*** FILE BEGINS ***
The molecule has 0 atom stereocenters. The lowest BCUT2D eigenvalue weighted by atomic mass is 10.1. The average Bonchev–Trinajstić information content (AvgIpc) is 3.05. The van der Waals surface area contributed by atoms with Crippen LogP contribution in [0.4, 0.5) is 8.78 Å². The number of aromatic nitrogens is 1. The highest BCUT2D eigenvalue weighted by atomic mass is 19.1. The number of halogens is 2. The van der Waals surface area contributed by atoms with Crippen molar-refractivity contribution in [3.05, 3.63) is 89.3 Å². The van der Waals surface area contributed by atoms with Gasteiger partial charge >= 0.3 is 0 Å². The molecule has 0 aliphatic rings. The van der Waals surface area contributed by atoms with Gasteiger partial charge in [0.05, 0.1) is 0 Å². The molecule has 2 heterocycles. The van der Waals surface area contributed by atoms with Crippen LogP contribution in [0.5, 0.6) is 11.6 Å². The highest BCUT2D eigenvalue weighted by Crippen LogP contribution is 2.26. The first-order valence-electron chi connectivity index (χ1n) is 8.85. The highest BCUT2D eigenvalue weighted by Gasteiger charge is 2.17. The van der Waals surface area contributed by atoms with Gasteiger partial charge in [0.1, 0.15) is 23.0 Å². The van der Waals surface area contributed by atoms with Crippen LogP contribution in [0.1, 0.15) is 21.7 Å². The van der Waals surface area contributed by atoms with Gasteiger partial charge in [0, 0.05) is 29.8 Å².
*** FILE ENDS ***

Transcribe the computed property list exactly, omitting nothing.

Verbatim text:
The molecule has 0 atom stereocenters. The lowest BCUT2D eigenvalue weighted by atomic mass is 10.1. The average Bonchev–Trinajstić information content (AvgIpc) is 3.05. The van der Waals surface area contributed by atoms with Crippen LogP contribution in [0.4, 0.5) is 8.78 Å². The number of aromatic nitrogens is 1. The highest BCUT2D eigenvalue weighted by atomic mass is 19.1. The number of halogens is 2. The van der Waals surface area contributed by atoms with Crippen molar-refractivity contribution in [3.05, 3.63) is 89.3 Å². The van der Waals surface area contributed by atoms with Gasteiger partial charge >= 0.3 is 0 Å². The molecule has 0 aliphatic rings. The van der Waals surface area contributed by atoms with Gasteiger partial charge in [0.05, 0.1) is 0 Å². The molecule has 2 heterocycles. The van der Waals surface area contributed by atoms with Crippen LogP contribution in [0.5, 0.6) is 11.6 Å². The highest BCUT2D eigenvalue weighted by Crippen LogP contribution is 2.26. The first-order valence-electron chi connectivity index (χ1n) is 8.85. The highest BCUT2D eigenvalue weighted by Gasteiger charge is 2.17. The van der Waals surface area contributed by atoms with Gasteiger partial charge in [0.1, 0.15) is 23.0 Å². The van der Waals surface area contributed by atoms with Crippen LogP contribution in [0.1, 0.15) is 21.7 Å². The van der Waals surface area contributed by atoms with Gasteiger partial charge in [0, 0.05) is 29.8 Å².